Thank you for all the help we have received in our other posts.
 

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Lloyd's mom
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I'm interested too as my current golden has quite a few health issues that he's had since he was a very young puppy (hypothyroid, allergies, anxiety) and has a 14% COI.



Looking forward to responses!
 

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Kate
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I think where you need to focus is on the pedigree(s) and talking to the breeders.

I know of dogs who died very young (younger than 8) from cancer who had low COI's - and it was DEFINITELY hereditary because some of the related lines had cancer all over the place.

One that I'm thinking about... the dog had shown in obedience one day and died I believe the next day. Only 7 years old. COI on this dog was 5% and 6%.

This was less about dogs far behind in the pedigree and more about close up matchups in the past 15-20 years. Sometimes breeders produce litters which look right on paper, but lead to big problems immediately or down the road. Bad luck. Sometimes by the time cancer shows up, 2 or 3 generations of litters have been produced....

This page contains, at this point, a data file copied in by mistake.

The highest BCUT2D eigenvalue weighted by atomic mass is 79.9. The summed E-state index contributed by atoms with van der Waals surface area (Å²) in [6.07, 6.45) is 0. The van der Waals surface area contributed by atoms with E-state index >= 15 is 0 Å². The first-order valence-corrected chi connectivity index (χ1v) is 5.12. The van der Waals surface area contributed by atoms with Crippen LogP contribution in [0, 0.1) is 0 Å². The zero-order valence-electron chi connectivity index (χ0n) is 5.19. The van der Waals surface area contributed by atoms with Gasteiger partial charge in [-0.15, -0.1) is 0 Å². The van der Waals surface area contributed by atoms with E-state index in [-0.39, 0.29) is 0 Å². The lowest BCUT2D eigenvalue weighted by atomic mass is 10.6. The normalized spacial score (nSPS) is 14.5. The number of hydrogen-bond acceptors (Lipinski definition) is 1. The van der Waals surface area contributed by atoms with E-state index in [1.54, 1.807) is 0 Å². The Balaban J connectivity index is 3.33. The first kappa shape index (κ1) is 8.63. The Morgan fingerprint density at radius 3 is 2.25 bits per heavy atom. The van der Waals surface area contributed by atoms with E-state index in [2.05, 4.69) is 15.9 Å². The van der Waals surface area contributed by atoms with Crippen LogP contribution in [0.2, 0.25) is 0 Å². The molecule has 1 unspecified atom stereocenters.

Other things to keep in mind w/r to Gold Rush...

She's a big breeder. And unfortunately what that means is the more litters you produce, the more exposure you have to problems if/when they happen.

And problems do happen regardless of pedigree... :(

A lot of people live in urban areas that are heavily polluted. And I mean the air outside their homes is acrid and people are just used to breathing in fumes... :(